To investigate this problem, we pieced together a history of past changes in both summer and winter rainfall. Changes in past rainfall can be recorded in the sediments and rocks accumulating at the same time. Wetter and drier periods create small variations in the chemical composition of layers of stalagmites in caves, the concentration of titanium dust in sediment cores from lakes, and the chemical composition of the shells of tiny creatures in the oceans called foraminifera in ocean sediment cores. These records of past rainfall, known as paleoclimate archives, can be measured thousands of years later by paleoclimatologists, building up a picture of past change.

Crucially, the team didn't just investigate rainfall in the Indus Valley. Instead, we looked at lots of different paleoclimate records from around the Indian Ocean, where the summer monsoons come from, and from the Middle East, where the winter rainfall comes from. This allowed the team to build up a picture of large-scale regional rainfall patterns.

We found that the drying 4,250 years ago actually came from a reduction in winter rainfall, with the drought signal seen across the Middle East. Lasting for 300 years, the Harappan adapted to this drought. They changed their agricultural system to grow more summer crops. The cities that received the most winter rainfall went into decline, with likely migration to areas with strong summer rainfall.

A stalagmite from Madagascar provided one line of evidence for changes in rainfall around the Indian Ocean. The changing chemical composition of different layers in the stalagmite that grew between 5000 and 3000 years ago reveal changes in rainfall patterns. Image: Nick Scroxton.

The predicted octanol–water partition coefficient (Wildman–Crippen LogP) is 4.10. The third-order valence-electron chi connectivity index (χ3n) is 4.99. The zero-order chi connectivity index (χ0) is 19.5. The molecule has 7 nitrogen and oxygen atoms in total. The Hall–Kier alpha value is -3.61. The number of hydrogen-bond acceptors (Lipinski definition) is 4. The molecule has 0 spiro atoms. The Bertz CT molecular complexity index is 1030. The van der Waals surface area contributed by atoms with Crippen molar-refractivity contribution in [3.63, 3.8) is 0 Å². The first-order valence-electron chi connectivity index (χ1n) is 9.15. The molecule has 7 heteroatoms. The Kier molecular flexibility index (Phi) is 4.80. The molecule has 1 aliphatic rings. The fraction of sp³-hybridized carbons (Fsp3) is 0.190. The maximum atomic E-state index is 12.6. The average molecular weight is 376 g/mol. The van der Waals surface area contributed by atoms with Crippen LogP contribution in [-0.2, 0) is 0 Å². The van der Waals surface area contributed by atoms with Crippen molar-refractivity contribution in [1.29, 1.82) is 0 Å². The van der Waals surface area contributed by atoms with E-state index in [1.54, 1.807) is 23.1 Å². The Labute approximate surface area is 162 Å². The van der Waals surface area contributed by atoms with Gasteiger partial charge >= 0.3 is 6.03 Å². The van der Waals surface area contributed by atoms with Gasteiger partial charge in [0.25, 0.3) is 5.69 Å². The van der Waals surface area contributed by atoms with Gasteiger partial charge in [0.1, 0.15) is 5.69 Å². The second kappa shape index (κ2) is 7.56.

But just as the winter drought was about to come to an end, there was a dramatic change in the Indian Ocean. 4,000 years ago, tropical climate underwent a profound shift, a change in sea-surface temperatures and in atmospheric circulation. In the Indus Valley the result was a dramatic reduction in summer monsoon rainfall. This time the summer rainfall areas were hit hard. Urban centres in the south, around modern-day Gujarat, were abandoned.

While the Harappan civilization responded and adapted to the first drying, it did not survive the second. Ultimately, the people moved on to more rural settlements in places like the Ganges river valley, but the big cities, trade networks and craft culture that characterised the Harappan civilization were no more.

There are lessons we can learn from the decline of the Harappan

There are lessons we can learn from the decline of the Harappan. Climate change for the Harappan wasn't an insurmountable challenge that caused instantaneous civilisation collapse. Their societal decisions and governance had a significant bearing on the impacts of a changing climate.

We face many of the same challenges from human-caused 21st century climate change. But we also have one major advantage: thanks to modern science and climate models, we know what’s coming down the road. We too can learn to adapt, to minimise the impact of climate change on our society.


The views expressed here are those of the author and do not represent or reflect the views of RTÉ